I recently attended the spring meeting of the WNY PGA. I would guess that most golf fans know the PGA (Professional Golf Association) as the people who put on the tournaments that they either attend or watch on television. I wonder how many of these people are aware that their local golf district has literally dozens of men and women who are members of the PGA and work very hard at golf as a living?
The spring meeting, held this year at Transit Valley Country Club, consisted of normal membership items, guest speakers and a lunch and question and answer period.
During the general meeting section, President Chip Clover brought the meeting to order. After taking a moment to remember the past WNY PGA members who had passed away over the winter,the floor was turned over to the general membership who each introduced themselves and their course/venue affiliation.
Next up were the reports from individual chair members and Joe Bertino ( Executive Director of the local PGA). They talked about things such as the stagnant membership (which is attributed to the current economic situation) and strategies that can be done to reverse his trend, seminars and training sessions that are forthcoming, tournament updates, expansion of junior golf to children from 5-9 years old, the benefit for members to have an updated resume, how members can use local and national resources to advance their careers and many other items aimed at fostering the careers of the membership.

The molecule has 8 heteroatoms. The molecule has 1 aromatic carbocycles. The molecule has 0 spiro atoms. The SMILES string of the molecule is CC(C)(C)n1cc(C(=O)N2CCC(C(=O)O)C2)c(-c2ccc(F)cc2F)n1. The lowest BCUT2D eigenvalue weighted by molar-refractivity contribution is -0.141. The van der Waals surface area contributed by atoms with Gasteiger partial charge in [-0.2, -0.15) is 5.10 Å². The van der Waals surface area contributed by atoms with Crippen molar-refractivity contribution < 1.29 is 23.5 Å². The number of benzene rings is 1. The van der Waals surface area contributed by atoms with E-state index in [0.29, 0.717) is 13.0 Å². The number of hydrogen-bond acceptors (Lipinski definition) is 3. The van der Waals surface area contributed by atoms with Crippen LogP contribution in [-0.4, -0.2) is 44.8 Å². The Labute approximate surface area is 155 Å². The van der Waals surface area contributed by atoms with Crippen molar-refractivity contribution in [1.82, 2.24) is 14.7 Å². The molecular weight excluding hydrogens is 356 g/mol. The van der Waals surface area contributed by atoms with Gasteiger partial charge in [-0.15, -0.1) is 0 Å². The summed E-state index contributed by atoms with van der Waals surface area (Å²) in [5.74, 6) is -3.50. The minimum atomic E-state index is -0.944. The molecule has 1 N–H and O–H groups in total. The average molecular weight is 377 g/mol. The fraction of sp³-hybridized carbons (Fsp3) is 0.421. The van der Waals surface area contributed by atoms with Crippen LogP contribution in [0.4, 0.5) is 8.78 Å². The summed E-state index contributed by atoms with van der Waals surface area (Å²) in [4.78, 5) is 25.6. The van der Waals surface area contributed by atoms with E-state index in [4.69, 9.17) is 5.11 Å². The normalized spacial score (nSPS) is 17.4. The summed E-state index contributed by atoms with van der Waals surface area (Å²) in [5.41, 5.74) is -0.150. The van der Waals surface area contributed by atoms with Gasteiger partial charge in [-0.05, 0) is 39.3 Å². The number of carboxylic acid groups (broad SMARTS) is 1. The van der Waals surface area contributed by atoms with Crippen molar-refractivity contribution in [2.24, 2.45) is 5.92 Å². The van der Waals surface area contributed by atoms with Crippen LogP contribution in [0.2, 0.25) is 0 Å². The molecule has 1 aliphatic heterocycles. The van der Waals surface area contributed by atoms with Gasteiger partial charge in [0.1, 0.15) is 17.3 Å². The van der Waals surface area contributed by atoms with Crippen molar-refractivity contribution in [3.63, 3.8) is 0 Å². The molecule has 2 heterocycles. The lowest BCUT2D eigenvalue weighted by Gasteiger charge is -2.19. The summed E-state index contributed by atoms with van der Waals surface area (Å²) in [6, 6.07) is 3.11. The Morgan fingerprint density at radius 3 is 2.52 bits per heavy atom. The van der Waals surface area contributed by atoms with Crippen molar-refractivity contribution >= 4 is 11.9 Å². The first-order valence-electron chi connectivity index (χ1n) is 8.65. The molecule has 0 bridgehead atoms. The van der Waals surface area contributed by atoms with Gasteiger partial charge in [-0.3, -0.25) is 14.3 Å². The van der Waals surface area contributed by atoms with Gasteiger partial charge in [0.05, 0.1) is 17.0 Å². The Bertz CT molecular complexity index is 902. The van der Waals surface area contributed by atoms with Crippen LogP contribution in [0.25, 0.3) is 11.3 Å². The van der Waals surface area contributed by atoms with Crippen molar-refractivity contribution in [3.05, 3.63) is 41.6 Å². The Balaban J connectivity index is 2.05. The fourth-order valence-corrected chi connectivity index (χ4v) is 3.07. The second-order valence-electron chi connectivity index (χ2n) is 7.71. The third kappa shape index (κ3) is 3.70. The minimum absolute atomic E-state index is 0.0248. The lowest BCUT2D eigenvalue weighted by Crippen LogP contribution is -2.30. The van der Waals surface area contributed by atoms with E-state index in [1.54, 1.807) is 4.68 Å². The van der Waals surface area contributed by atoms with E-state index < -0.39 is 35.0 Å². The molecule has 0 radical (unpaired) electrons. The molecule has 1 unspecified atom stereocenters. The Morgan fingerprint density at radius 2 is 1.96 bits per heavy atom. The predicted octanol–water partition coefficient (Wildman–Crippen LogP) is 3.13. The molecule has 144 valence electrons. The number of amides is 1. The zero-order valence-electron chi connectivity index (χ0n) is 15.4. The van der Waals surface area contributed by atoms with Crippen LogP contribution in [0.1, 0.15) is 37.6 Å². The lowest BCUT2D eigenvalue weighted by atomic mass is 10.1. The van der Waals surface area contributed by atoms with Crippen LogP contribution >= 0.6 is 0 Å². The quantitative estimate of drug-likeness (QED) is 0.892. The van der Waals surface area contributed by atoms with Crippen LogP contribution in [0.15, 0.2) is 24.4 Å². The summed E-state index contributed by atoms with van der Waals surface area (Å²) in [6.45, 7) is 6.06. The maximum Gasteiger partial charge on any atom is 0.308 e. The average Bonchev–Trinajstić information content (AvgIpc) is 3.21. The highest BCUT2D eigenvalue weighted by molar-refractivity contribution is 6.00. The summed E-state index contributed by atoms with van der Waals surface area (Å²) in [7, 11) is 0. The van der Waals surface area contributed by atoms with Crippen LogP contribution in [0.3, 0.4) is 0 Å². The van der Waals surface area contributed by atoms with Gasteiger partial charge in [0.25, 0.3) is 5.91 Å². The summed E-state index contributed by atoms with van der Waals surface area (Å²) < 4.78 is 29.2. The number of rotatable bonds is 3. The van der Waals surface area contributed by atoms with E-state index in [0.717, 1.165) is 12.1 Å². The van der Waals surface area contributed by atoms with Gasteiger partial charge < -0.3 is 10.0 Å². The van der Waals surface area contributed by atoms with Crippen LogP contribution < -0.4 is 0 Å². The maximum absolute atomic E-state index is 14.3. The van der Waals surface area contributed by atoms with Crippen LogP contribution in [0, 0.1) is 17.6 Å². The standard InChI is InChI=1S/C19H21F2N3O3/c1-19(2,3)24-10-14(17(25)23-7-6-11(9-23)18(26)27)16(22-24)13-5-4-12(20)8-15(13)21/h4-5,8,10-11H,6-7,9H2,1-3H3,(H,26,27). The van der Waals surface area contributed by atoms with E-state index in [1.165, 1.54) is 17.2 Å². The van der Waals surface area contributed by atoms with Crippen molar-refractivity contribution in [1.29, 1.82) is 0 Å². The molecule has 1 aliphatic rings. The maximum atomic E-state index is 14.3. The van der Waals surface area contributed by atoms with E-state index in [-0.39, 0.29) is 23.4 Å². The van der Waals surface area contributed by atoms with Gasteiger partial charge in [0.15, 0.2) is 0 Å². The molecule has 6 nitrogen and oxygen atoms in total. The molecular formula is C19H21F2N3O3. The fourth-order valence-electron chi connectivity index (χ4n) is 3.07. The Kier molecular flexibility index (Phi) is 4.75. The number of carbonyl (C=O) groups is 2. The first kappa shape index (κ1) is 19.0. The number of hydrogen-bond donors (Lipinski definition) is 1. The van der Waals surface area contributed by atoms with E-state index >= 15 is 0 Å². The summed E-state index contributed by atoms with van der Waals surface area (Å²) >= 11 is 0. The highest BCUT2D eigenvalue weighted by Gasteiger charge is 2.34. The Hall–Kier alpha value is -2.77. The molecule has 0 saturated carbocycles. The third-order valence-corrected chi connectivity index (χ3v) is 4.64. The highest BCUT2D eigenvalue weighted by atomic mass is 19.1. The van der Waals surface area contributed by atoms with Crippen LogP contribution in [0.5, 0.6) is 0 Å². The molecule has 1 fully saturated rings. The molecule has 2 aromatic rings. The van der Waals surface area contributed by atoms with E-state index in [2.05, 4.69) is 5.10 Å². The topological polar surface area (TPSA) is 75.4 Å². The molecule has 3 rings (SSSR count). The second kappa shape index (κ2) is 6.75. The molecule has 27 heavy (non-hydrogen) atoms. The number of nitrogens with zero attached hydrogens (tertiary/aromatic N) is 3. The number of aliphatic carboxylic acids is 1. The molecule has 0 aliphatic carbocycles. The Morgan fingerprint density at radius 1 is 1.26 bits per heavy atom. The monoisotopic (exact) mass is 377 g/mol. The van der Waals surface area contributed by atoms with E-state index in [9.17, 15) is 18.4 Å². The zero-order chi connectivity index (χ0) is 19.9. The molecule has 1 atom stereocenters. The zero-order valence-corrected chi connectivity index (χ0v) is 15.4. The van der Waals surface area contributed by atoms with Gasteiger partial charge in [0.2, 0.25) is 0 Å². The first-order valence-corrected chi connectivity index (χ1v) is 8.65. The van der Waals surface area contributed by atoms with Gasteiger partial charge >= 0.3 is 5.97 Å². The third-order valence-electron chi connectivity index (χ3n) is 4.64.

The first guest speaker was Derek Sprague who is the owner of a golf course in Malone, NY and is also the PGA of America Secretary. Derek had just returned from the Master’s in Augusta, GA. He talked briefly about his role as PGA Secretary and also shared a few highlights from his time in Augusta.
The next speaker was Major Ed Pulido. Major Pulido is a disable, retired Army veteran who now is involved with the PGA’s Patriot Day Golf program and its Folds of Honor Foundation scholarship program which provides scholarships to the children of deceased and disabled war veterans. Major Pulido’s speech left many in the room with a tear in their eye or a lump in their throats.
The membership adjourned for lunch and a general question and answer period.
It was enlightening for me to see how much attention the WNY PGA pays to the betterment of its members and the depth of the business side of golf. I came away from this realizing that being a golf professional is so much more than just giving a few lessons and running tournaments at their home course. Being a successful golf pro requires extreme dedication to one’s craft not only on the golf end but on the public relations end, the marketing end, the business end and, really, anything that would make any other business person successful in their life.